Beat the Press: The Plight of Reporters in Putin’s Russia
3:15 PM, Apr 22, 2011 • By REUBEN F. JOHNSON
That was all it took for the paper where Topol was employed, Moskovsky Korrespondent, to be suddenly closed down. The paper’s billionaire owner, Aleksandr Lebedev, claimed he had shut the publication because it was “losing money.” Of course, the paper had been in the red for some time and there had been no word of its impending closure on these grounds. It wasn't like the losses were making a dent in Lebedev's fortune.
No, Putin’s voice carries weight, and the paper had to go. Lebedev also felt it necessary to atone for the sins of his reporter. Possibly imagining a fate similar to that of another one-time billionaire who incurred Putin’s wrath, Mikhail Khordokovsky (who is currently rotting in a Siberian gulag on trumped-up charges) Lebedev turned on his employee—calling Topol’s stories about Putin and Kabayeva “nonsense.”
Despite having unlimited manpower and resources to tail journalists who are poking around on the “wrong” stories, tap their phones, intercept their emails, and generally keep them under round-the-clock surveillance, the Russian police and security services suddenly become deaf, dumb, blind, and incompetent when these same journalists are attacked or murdered. No arrests have yet been made in either the Topol or Kashin beatings, despite the latter incident having been caught on a surveillance camera.
Nor are those paid to “protect and to serve” in much of a hurry to collect evidence and arrest suspects for prosecution. And when cases do go to trial, the judiciary, which is ruthlessly efficient about putting away those whom the Putin regime has targeted (the aforementioned Khordokovsky being the poster child for this type of railroaded justice), tends to go wobbly.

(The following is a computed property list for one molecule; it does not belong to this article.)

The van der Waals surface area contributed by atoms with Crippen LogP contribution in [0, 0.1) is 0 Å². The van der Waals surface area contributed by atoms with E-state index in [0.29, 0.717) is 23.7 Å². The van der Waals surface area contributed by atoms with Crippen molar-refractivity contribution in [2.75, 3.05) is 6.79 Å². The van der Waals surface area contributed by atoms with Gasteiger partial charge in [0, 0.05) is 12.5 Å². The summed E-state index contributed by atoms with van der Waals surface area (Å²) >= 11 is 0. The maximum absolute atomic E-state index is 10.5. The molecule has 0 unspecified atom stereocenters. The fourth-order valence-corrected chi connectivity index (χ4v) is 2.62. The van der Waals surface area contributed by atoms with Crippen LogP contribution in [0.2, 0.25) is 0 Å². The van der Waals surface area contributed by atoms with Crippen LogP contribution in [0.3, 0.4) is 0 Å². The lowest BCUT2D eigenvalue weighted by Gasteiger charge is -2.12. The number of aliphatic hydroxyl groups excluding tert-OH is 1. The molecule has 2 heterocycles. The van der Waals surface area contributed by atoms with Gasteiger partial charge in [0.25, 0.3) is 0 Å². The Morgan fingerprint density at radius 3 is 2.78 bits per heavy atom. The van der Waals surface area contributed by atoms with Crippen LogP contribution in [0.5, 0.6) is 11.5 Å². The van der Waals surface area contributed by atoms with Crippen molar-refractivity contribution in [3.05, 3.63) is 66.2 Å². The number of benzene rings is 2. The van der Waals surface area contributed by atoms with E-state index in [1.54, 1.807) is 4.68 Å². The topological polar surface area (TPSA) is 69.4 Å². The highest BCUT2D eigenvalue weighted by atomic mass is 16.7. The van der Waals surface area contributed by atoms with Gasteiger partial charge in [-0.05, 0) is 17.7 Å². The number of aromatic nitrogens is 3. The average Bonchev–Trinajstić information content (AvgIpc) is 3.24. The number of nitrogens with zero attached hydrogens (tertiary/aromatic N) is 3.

Conviction rates for journalists murdered as a course of random, non-political violent crime not related to their work is better than 90 percent. But put someone on trial for whacking a reporter who was about to expose or embarrass some high-ranking personage and the conviction rate drops to less than 50 per cent. Kholodov’s accused killers were put on trial and acquitted—twice. Politkovskaya’s alleged murders were also all acquitted in February 2009.
It may be less than shocking to learn that the judge who presided over the second trial and acquittal of Kholodov’s murderers, Yevgeniy Zubov, was also the judge in the trial of those charged with killing Politkovskaya. According to the Committee to Protect Journalists, none of the cases of the 14 journalists murdered in Russia since 2000 (the year Putin became president) have been solved, and “13 bear the marks of contract hits.”
During the economic and social chaos of the early 1990s in Russia more than one Moscow resident tell me that what the country needed was a “Russian Pinochet” who could sort out the mess the country was in, restore order and revive the economy. I reminded them that Pinochet’s rule in Chile was not so benign—people disappeared, were imprisoned and murdered, and newspapers forced to stop publishing. “Oh, that’s okay,” they would say. “If there were a Russian Pinochet he would only close down the papers that I do not like and get rid of the people I do not fancy.” I wonder if those people feel the same way today.
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